Filtering is crucial for speeding up network transfers. Without it, you have to wait for all the data to be compressed before transferring any of it, and you need to wait for the whole transfer to complete before starting to decompress. Filters speed up network transfers by allowing data to be simultaneously compressed, transferred and decompressed. This happens with negligible latency if you're sending enough data. Filters also eliminate the need for an intermediate archive of your files.
Check whether the data compression tool that you want is installed on both computers. If it's not, you can see where to get it in the on-line Resources for this article. Remember to replace a/dir in the following examples with the real path of the data to back up.
Unless your data already is in one big file, be smart and consolidate it with a tool such as tar. Aggregated data has more redundancy to winnow out, so it's ultimately more compressible.
But be aware that the redundancy that saps your performance also may make it easier to recover from corruption. If you're worried about corruption, you might consider testing for it with the cksum command or adding a limited amount of redundancy back into your compressed data with a tool such as parchive or ras.
lzop often is the fastest tool. It finishes about three times faster than gzip but still compresses data almost as much. It finishes about a hundred times faster than lzma and 7za. Furthermore, lzop occasionally decompresses data even faster than simply copying it! Use lzop on the command line as a filter with the backup tool named tar:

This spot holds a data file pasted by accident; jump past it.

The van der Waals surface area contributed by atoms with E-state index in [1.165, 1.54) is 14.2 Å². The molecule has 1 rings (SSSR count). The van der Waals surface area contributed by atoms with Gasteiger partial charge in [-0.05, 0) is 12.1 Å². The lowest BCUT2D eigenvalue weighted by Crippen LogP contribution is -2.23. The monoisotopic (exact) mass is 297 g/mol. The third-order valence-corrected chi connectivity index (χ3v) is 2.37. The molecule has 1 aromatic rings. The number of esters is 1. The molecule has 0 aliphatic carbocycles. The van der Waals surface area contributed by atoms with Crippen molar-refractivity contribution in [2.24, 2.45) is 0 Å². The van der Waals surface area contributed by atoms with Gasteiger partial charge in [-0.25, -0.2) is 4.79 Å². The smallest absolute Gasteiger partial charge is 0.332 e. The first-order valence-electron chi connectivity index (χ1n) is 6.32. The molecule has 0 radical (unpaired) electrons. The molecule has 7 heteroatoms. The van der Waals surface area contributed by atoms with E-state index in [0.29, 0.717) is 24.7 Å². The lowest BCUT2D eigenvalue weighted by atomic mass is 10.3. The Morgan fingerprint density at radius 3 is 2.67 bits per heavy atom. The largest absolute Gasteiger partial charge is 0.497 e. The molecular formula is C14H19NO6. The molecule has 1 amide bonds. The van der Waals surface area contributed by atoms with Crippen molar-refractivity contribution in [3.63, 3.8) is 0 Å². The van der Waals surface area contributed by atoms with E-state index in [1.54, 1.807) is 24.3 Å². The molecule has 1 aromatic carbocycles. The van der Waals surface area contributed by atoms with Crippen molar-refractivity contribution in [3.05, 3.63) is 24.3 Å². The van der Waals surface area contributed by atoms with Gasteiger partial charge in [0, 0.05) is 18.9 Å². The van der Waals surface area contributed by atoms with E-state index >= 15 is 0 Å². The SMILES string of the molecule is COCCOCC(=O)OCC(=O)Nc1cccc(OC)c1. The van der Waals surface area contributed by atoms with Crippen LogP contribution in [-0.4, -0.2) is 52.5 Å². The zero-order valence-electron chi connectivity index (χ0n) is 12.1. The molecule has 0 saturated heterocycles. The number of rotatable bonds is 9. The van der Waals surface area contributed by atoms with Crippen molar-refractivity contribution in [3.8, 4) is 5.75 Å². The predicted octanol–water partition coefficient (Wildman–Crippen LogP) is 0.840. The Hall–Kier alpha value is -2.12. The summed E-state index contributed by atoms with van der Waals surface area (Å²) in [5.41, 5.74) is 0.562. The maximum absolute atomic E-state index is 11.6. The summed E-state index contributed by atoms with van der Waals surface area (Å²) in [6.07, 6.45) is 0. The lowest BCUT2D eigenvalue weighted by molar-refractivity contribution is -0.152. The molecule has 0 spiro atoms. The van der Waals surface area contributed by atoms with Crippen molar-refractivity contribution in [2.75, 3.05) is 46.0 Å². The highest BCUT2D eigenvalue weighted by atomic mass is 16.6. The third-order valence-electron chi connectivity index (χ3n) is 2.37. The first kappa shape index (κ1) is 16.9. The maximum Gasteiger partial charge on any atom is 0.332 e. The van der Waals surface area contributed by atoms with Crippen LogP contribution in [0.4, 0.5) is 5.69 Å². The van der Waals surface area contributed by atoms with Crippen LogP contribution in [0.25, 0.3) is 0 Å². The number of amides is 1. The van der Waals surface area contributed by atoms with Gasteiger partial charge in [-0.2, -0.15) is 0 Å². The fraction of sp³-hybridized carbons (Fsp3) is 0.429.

$ tar c a/dir | lzop - > backup.tar.lzo
tar's c option tells it to create one big archive from the files in a/dir. The | is a shell command that automatically pipes tar's output into lzop's input. The - tells lzop to read from its standard input, and the > is a shell command that redirects lzop's output to a file named backup.tar.lzo.
You can restore with:
$ lzop -dc backup.tar.lzo | tar x
The d and c options tell lzop to decompress and write to standard output, respectively. tar's x option tells it to extract the original files from the archive.
Although lzop is impressive, you can get even higher compression ratios—much higher! Here's how. Combine a little-known data compression tool named lzma with tar to increase storage space effectively by 400%. Here's how you would use it to back up:
$ tar c a/dir | lzma -x -s26 > backup.tar.lzma
lzma's -x option tells it to compress more, and its -s option tells it how big of a dictionary to use.
You can restore with:
$ cat backup.tar.lzma | lzma -d | tar x
The -d option tells lzma to decompress. You need patience to increase storage by 400%; lzma takes about 40 times as long as gzip. In other words, that one-hour gzip backup might take all day with lzma.
This version of lzma is the hardest compressor to find. Make sure you get the one that acts as a filter. See Resources for its two locations.